What we know and can do now (DACA) - Post Election

Via Educators For Fair Consideration:

DACA will likely end once Trump becomes President 
President-elect Donald Trump has pledged to end Deferred Action for Childhood Arrivals (DACA) when he becomes President. However, he will not become President until he is inaugurated on January 20, 2017, so meanwhile DACA will remain in place and USCIS will continue processing both initial and renewal DACA requests. 

We do not know when or how the Trump administration will end the DACA program. It could end the program effective immediately and instantly revoke work permits, or it could allow current DACA recipients to keep their work permits until they expire but not renew them. 

Initial DACA applications should not be submitted 
We do not recommend that someone apply for DACA as a first-time applicant, since first-time DACA applications are not likely to be processed before the next administration takes office and new applicants may be unnecessarily be exposing themselves to the Department of Homeland Security. 

Renewal DACA applications should be submitted (if within 180 days of expiration) 
Since existing DACA recipients are already known to the government, renewal applications will not pose new or additional risks to recipients. If the Trump administration allows DACA recipients to keep their work permits, then a new DACA renewal would mean a work permit for nearly two more years. 

However, given current DACA processing times, there is a possibility that a new DACA renewal application may not be approved before the new administration takes office, in which case the paid application fee would most likely not be returned. 

Please note: Beginning December 23, 2016, the DACA renewal fee will increase to $495.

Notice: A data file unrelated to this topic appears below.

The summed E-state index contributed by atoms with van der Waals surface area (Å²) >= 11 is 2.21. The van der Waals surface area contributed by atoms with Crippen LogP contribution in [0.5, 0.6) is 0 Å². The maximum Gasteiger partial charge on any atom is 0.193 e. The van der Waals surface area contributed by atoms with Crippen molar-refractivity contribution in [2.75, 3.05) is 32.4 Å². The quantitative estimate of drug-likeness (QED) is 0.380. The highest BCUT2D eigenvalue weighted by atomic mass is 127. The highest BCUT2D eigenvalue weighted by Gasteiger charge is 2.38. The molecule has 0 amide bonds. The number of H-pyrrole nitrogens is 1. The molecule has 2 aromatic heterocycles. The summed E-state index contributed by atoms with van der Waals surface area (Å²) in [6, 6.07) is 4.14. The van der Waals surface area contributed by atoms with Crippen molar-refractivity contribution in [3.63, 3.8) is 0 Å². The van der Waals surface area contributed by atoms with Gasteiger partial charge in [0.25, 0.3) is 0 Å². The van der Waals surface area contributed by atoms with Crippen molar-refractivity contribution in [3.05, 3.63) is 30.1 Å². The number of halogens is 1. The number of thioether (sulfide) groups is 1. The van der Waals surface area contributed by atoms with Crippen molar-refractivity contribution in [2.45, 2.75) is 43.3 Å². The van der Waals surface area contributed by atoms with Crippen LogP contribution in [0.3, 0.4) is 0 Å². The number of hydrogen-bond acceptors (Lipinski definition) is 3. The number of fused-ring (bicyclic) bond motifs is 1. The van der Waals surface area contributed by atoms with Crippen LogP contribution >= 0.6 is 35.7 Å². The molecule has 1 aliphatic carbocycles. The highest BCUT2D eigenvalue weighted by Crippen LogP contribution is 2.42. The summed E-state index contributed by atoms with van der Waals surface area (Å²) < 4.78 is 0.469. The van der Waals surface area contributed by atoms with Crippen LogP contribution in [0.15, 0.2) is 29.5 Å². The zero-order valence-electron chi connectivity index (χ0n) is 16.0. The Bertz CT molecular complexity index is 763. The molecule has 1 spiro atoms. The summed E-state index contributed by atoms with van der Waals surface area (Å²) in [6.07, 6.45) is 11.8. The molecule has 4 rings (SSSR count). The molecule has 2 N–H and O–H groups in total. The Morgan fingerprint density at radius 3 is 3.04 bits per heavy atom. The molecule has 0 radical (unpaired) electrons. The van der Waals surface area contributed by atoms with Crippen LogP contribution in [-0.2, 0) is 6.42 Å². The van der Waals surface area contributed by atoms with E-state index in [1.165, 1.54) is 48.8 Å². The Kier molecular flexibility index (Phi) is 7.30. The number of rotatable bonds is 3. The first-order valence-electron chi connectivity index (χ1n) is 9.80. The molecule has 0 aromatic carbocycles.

DACA recipients should consider Advance Parole (Travel Abroad) with caution
DACA recipients who last entered the U.S. without inspection (without permission) could benefit later in life if they successfully depart the U.S. and return with Advance Parole, particularly through a petition filed by a U.S. Citizen parent, spouse or adult child. There could still be time for such travel to be completed before the new administration takes office (January 20, 2017), but prospective travelers should be properly screened before leaving the U.S. to ensure they are likely to be able to re-enter. 

Unfortunately, it could be risky for DACA recipients to be physically outside the U.S. (even with Advance Parole) on or after January 20, 2017. Therefore, we recommend that DACA recipients who are abroad now with Advance Parole (or those who plan to be) get legal advice about whether to change their travel plans. 


Get screened for other immigration options 
Many undocumented immigrants may be eligible for one or more existing immigration options. In fact, a recent study found that 14.3% of DACA recipients are eligible for another form of immigration relief. 

For more information contact Aspiring Americans at 405-360-1200 or check out more from E4FC here.



Deferred Action for Childhood Arrivals (DACA)

You or your students may qualify for immigration relief through Deferred Action for Childhood Arrivals (DACA).

On June 15, 2012, the US Department of Homeland Security announced a program for certain undocumented youth called DACA. Persons granted DACA are protected from deportation for two years (subject to renewal) and provided with a work authorization permit. Absent extraordinary circumstances, the DACA application fee is $465. The following are eligibility requirements for applicants:

  • Under the age of 31 as of June 15, 2012

  • At least 15 years old unless they are in immigration court or are under an order to depart the country

  • Came to the United States before reaching their 16th birthday

  • Have lived in the US continuously since June 15, 2007

  • Entered illegally before June 15, 2012 or immigration status expired as of June 15, 2012

  • Was physically present in the United States on June 15, 2012 and at the time of making their DACA application

  • Is currently attending school, has a high school degree or General Education Development (GED) certificate, or is a honorably discharged veteran of the US Armed Forces or Coast Guard

  • Has not been convicted of certain crimes

If you are an educator, you might want to familiarize yourself with the DACA application process so you can guide your students to the appropriate resources. Do not provide legal advice for your students and encourage any minor students to work with a parent or guardian on the application. For legal advice concerning DACA applications, please contact us.

Free screening tools are available to determine eligibility for DACA.